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Probing galaxy formation with He II cooling lines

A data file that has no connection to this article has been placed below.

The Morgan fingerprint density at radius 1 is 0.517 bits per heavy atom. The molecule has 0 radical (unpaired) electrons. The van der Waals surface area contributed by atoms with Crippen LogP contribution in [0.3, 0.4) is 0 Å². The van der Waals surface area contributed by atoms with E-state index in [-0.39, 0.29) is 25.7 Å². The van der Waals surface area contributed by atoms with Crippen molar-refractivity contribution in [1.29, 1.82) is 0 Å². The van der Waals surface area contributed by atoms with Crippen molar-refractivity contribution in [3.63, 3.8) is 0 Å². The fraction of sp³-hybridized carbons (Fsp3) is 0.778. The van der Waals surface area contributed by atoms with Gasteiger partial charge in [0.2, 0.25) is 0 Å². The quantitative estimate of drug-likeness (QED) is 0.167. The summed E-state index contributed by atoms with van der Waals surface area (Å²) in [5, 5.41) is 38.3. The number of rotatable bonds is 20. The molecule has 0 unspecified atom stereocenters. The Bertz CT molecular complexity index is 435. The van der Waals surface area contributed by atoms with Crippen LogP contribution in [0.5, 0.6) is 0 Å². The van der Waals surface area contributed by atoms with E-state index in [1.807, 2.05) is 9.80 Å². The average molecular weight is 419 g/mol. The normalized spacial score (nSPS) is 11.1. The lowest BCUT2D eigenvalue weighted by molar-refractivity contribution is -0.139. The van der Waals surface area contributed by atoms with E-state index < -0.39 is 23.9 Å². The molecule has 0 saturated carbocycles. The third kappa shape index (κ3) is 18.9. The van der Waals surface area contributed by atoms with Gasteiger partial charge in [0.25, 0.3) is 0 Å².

Using high-resolution cosmological simulations, we study hydrogen and helium gravitational cooling radiation from gas accretion by young galaxies. We focus on the He II cooling lines, which arise from gas with a different temperature history (Tmax ~ 105 K) than H I line-emitting gas. We examine whether three major atomic cooling lines, H I λ1216, He II λ1640, and He II λ304, are observable, finding that Lyα and He II λ1640 cooling emission at z = 2-3 are potentially detectable with deep narrowband (R > 100) imaging and/or spectroscopy from the ground. While the expected strength of H I λ1216 cooling emission depends strongly on the treatment of the self-shielded phase of the IGM in the simulations, our predictions for the He II λ1640 line are more robust, because the He II emissivity is negligible below T ~ 104.5 K and less sensitive to the UV background. Although He II λ1640 cooling emission is fainter than Lyα by at least a factor of 10 and, unlike Lyα, might not be resolved spatially with current observational facilities, it is more suitable to study gas accretion in the galaxy formation process because it is optically thin and less contaminated by the recombination lines from star-forming galaxies. The He II λ1640 line can be used to distinguish among mechanisms for powering the so-called Lyα blobs—including gravitational cooling radiation, photoionization by stellar populations, and starburst-driven superwinds—because (1) He II λ1640 emission is limited to very low metallicity [log(Z/Z) -5.3] and Population III stars and (2) the blob's kinematics are probed unambiguously through the He II line width, which for cooling radiation is narrower (σ < 400 km s-1) than typical wind speeds.